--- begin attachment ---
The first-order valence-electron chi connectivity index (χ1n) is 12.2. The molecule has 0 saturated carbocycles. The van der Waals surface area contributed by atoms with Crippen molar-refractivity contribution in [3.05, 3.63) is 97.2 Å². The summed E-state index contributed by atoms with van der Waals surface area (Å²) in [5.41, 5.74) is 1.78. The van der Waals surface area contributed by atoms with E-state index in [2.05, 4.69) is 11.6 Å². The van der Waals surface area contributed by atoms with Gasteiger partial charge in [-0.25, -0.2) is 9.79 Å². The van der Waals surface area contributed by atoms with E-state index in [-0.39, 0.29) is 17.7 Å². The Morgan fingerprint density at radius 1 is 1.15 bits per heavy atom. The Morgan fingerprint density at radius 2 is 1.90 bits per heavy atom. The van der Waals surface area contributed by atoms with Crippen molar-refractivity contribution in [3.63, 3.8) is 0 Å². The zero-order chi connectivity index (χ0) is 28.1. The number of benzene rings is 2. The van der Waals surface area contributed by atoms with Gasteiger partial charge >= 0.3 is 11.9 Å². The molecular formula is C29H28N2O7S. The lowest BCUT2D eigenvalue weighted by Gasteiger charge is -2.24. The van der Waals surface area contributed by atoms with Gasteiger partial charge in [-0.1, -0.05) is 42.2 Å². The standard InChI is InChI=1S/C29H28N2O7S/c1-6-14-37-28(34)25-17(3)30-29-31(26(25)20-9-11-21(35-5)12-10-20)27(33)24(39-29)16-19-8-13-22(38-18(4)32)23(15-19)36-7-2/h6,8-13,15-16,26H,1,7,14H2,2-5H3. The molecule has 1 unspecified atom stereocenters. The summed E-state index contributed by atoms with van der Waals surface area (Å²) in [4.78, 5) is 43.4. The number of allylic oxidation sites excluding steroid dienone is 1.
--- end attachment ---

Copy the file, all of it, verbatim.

The first-order valence-electron chi connectivity index (χ1n) is 12.2. The molecule has 0 saturated carbocycles. The van der Waals surface area contributed by atoms with Crippen molar-refractivity contribution in [3.05, 3.63) is 97.2 Å². The summed E-state index contributed by atoms with van der Waals surface area (Å²) in [5.41, 5.74) is 1.78. The van der Waals surface area contributed by atoms with E-state index in [2.05, 4.69) is 11.6 Å². The van der Waals surface area contributed by atoms with Gasteiger partial charge in [-0.25, -0.2) is 9.79 Å². The van der Waals surface area contributed by atoms with E-state index in [-0.39, 0.29) is 17.7 Å². The Morgan fingerprint density at radius 1 is 1.15 bits per heavy atom. The Morgan fingerprint density at radius 2 is 1.90 bits per heavy atom. The van der Waals surface area contributed by atoms with Crippen molar-refractivity contribution in [3.63, 3.8) is 0 Å². The zero-order chi connectivity index (χ0) is 28.1. The number of benzene rings is 2. The van der Waals surface area contributed by atoms with Gasteiger partial charge >= 0.3 is 11.9 Å². The molecular formula is C29H28N2O7S. The lowest BCUT2D eigenvalue weighted by Gasteiger charge is -2.24. The van der Waals surface area contributed by atoms with Gasteiger partial charge in [-0.1, -0.05) is 42.2 Å². The standard InChI is InChI=1S/C29H28N2O7S/c1-6-14-37-28(34)25-17(3)30-29-31(26(25)20-9-11-21(35-5)12-10-20)27(33)24(39-29)16-19-8-13-22(38-18(4)32)23(15-19)36-7-2/h6,8-13,15-16,26H,1,7,14H2,2-5H3. The molecule has 1 unspecified atom stereocenters. The summed E-state index contributed by atoms with van der Waals surface area (Å²) in [4.78, 5) is 43.4. The number of allylic oxidation sites excluding steroid dienone is 1.